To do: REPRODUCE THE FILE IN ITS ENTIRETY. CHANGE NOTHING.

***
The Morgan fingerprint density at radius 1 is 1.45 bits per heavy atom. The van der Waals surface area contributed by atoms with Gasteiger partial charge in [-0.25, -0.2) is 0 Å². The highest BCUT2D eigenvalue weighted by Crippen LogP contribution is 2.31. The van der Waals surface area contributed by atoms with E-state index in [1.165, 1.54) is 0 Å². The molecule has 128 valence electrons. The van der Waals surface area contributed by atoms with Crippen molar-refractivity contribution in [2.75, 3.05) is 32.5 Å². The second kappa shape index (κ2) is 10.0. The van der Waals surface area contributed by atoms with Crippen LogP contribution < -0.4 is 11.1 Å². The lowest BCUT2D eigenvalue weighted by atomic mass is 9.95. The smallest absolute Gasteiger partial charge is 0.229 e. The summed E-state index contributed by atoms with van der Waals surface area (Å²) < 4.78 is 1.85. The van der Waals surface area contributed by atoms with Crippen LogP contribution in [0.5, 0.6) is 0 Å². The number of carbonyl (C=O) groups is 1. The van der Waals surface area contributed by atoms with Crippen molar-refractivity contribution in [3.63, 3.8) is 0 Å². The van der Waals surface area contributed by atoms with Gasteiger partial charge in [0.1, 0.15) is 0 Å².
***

The Morgan fingerprint density at radius 1 is 1.45 bits per heavy atom. The van der Waals surface area contributed by atoms with Gasteiger partial charge in [-0.25, -0.2) is 0 Å². The highest BCUT2D eigenvalue weighted by Crippen LogP contribution is 2.31. The van der Waals surface area contributed by atoms with E-state index in [1.165, 1.54) is 0 Å². The molecule has 128 valence electrons. The van der Waals surface area contributed by atoms with Crippen molar-refractivity contribution in [2.75, 3.05) is 32.5 Å². The second kappa shape index (κ2) is 10.0. The van der Waals surface area contributed by atoms with Crippen LogP contribution < -0.4 is 11.1 Å². The lowest BCUT2D eigenvalue weighted by atomic mass is 9.95. The smallest absolute Gasteiger partial charge is 0.229 e. The summed E-state index contributed by atoms with van der Waals surface area (Å²) < 4.78 is 1.85. The van der Waals surface area contributed by atoms with Crippen LogP contribution in [0.5, 0.6) is 0 Å². The number of carbonyl (C=O) groups is 1. The van der Waals surface area contributed by atoms with Crippen molar-refractivity contribution in [3.63, 3.8) is 0 Å². The van der Waals surface area contributed by atoms with Gasteiger partial charge in [0.1, 0.15) is 0 Å².